If you’re an American angler and love bead head flies, you have one man to thank: Theo Bakelaar. While bead head flies have been fished in Italy for as long as 100 years, Theo was the first person to introduce them to the United States, earning him the nickname “Mr. Goldhead”, and sparking a revolution in fly tying. Since then, Theo has become a world renowned angler, tier, and author. When I heard he also fishes tenkara, I was curious to know a little more about what tenkara looks like through the eyes of such a prolific sportsman so I was grateful that he agreed to do the following interview.
Jason: Hi Theo, thanks for doing this interview. First, can you tell us a little bit about yourself?
Theo: Theo Bakelaar is the name and live in the Netherlands. Maybe I should say, “I live close to the city of Amsterdam”. Now you all know where my home is.
When I was a young guy I had to fish for our food at home…that’s how it was. After moving to the Royal Dutch Marines for 7 years and working for 35 years as a sports teacher in a Dutch state prison, I retired at the young age of 58.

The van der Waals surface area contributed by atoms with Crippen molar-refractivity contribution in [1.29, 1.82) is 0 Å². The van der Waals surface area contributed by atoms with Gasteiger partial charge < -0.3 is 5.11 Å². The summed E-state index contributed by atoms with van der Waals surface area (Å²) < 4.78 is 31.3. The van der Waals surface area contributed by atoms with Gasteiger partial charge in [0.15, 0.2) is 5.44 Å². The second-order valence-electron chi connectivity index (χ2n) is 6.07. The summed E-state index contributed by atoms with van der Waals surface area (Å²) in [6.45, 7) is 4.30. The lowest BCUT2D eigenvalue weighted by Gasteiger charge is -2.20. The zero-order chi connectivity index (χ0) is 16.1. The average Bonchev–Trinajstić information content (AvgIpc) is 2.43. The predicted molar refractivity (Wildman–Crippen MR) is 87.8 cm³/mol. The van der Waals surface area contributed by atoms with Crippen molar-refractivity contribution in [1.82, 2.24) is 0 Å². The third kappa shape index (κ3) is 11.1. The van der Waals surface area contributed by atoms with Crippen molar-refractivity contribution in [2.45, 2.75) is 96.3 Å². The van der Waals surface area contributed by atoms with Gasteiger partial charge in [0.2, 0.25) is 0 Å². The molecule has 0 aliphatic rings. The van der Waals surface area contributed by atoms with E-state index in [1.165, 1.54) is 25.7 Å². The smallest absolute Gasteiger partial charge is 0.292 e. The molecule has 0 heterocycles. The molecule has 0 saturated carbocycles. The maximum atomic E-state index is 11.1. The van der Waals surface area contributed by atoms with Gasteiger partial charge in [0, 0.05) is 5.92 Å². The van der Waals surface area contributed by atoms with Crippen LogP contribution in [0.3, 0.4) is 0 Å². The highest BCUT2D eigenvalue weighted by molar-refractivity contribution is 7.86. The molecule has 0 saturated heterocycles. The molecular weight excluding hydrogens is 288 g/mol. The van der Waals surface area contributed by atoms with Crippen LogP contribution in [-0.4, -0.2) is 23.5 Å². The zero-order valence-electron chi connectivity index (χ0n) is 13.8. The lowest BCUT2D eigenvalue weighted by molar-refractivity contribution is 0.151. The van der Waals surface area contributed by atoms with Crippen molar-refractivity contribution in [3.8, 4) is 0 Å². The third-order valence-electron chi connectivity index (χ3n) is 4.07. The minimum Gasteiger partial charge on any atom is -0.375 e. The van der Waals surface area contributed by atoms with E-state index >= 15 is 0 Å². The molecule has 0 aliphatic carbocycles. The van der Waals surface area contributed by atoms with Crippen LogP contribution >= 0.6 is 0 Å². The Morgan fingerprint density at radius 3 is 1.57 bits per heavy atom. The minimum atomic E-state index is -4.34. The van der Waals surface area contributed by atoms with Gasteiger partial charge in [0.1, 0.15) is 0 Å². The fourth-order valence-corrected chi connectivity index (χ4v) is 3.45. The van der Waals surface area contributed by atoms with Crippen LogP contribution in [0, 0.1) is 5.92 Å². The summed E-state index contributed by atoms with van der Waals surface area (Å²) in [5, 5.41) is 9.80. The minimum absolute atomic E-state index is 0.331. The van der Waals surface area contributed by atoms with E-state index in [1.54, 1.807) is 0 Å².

My passion for fly fishing started during that time when I worked in the prison. It was more a way of therapy for me. A way to forget all the shit over there and feel the freedom of nature without bars and prisoners.
It was about 25 years ago that a couple guys in jail tried to shoot me down but I escaped. After that I, took a plane to the USA for 6 weeks to forget and fish each day. That was also the time that I introduced the goldbead flies into your country at the conclave in West Yellow Stone. Painted in gold I tied those flies and become Mr Goldhead.
Flyfishing and tying is my passion. I have fished in a lot of countries all over the world and made a lot of friends. I was a guide for 18 years in the Scottish Highlands and tied at many shows around the world. For me is it more to be free and enjoy nature with my fly rod.
I like to fish in countries where the wind of love is blowing and hope that there is a lot of wind.
After visiting the USA and its great fishing waters I decided to go back every year and travel around for fishing. I met Mr. Chuck Furimsky, the director of your famous International Fly tying Symposium and came back every year to tie flies there and fish with him for a couple weeks.
I have raised 2 nice daughters and adopted two new young Chinese girls who are still in my house and are ready to fly out in 2 or 3 years.